On the occasion of the 50th anniversary of Hip Hop, millions of fans worldwide celebrate the men and women who made it all possible. Although contemporary female Hip Hop artists may be more visible than their predecessors, women have always played a pivotal role in Hip Hop culture as artists have used their platforms to entertain, educate, and bring awareness to social issues. In Netflix’s latest limited series Ladies First: A Story of Women in Hip-Hop, Queen Latifah (Dana Owens) explained that Hip Hop resonated with her, in part, because of its political messages. “I loved that there were rappers who were talking about issues that were affecting us as Black people,” she explained.
During the 1980s, Queen Latifah used her own artistry to confront social issues and injustices affecting Black communities at home and abroad. In 1989, Black women Hip Hop artists, Queen Latifah and Monie Love (Simone Johnson), collaborated on a record that simultaneously protested gender discrimination and Apartheid in South Africa. Considered the first women’s empowerment rap anthem, “Ladies First” and its accompanying music video employed Hip Hop as a vehicle for activism. The collaboration not only celebrated women but also articulated shared struggles against racial injustice beyond the U.S. and Britain’s borders.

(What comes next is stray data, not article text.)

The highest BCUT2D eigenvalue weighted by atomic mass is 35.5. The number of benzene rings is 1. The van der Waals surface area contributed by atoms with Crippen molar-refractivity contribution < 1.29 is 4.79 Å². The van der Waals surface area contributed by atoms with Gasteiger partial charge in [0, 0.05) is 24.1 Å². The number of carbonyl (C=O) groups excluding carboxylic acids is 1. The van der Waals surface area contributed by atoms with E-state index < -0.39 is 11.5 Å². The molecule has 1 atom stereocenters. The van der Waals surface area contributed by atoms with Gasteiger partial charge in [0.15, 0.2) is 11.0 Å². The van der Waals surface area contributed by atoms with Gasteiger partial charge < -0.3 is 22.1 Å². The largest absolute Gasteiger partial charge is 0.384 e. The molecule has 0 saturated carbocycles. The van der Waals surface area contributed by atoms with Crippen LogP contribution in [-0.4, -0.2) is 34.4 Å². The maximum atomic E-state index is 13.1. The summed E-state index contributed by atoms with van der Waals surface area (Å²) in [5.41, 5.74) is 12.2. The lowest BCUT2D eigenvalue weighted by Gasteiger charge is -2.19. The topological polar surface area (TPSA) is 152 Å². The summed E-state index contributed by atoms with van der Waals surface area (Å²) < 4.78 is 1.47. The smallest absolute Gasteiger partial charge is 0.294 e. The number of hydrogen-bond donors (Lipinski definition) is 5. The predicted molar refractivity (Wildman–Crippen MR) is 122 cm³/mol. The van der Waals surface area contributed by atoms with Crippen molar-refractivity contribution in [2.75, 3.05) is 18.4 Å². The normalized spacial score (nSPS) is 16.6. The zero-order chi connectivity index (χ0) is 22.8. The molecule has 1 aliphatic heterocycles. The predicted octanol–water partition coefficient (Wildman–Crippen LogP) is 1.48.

Large-scale decolonization propelled Africa into the global spotlight during the 1980s. Although several African countries gained independence, South Africa maintained an oppressive government and system of legalized racism: Apartheid. Similar legacies of colonialism, slavery, and racial segregation broadened connections between global Black communities and Black South Africans. Understanding similarities between Black American history and South African Apartheid, Queen Latifah explained, “we know what that is, we know exactly what that is. That’s racism, at its best. We may not be able to get to South Africa, but we can talk about it on a record.” Through Queen Latifah’s consciousness and use of symbolic visuals, she utilized the Ladies First music video to situate herself within Black South African’s fight for liberation. The video’s opening scenes displayed Black revolutionary women such as Harriet Tubman, Angela Davis, and Winnie Mandela. Depictions of strong Black women leaders, along with footage of violence against anti-apartheid protestors, directly situated Queen Latifah and Love within a global struggle against anti-Blackness and a legacy of strong Black women freedom fighters.
Queen Latifah further positioned herself at the forefront of Black South Africans’ struggle through her role as a military strategist who opposed Africa’s oppressors.